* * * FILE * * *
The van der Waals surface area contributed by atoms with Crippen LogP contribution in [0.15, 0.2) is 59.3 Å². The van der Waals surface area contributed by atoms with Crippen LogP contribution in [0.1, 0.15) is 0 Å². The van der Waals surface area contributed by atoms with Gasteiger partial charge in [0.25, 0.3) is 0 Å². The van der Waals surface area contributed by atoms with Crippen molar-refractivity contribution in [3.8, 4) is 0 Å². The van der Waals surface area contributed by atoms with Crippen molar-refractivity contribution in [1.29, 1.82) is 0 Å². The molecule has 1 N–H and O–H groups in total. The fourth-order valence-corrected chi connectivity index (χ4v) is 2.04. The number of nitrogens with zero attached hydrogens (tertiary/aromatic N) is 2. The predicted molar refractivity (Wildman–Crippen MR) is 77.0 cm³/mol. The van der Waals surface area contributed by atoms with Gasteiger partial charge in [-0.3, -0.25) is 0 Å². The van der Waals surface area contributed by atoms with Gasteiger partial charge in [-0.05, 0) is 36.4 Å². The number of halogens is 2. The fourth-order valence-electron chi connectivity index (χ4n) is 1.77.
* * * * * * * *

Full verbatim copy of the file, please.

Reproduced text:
The van der Waals surface area contributed by atoms with Crippen LogP contribution in [0.15, 0.2) is 59.3 Å². The van der Waals surface area contributed by atoms with Crippen LogP contribution in [0.1, 0.15) is 0 Å². The van der Waals surface area contributed by atoms with Gasteiger partial charge in [0.25, 0.3) is 0 Å². The van der Waals surface area contributed by atoms with Crippen molar-refractivity contribution in [3.8, 4) is 0 Å². The van der Waals surface area contributed by atoms with Crippen molar-refractivity contribution in [1.29, 1.82) is 0 Å². The molecule has 1 N–H and O–H groups in total. The fourth-order valence-corrected chi connectivity index (χ4v) is 2.04. The number of nitrogens with zero attached hydrogens (tertiary/aromatic N) is 2. The predicted molar refractivity (Wildman–Crippen MR) is 77.0 cm³/mol. The van der Waals surface area contributed by atoms with Gasteiger partial charge in [-0.3, -0.25) is 0 Å². The van der Waals surface area contributed by atoms with Gasteiger partial charge in [-0.05, 0) is 36.4 Å². The number of halogens is 2. The fourth-order valence-electron chi connectivity index (χ4n) is 1.77.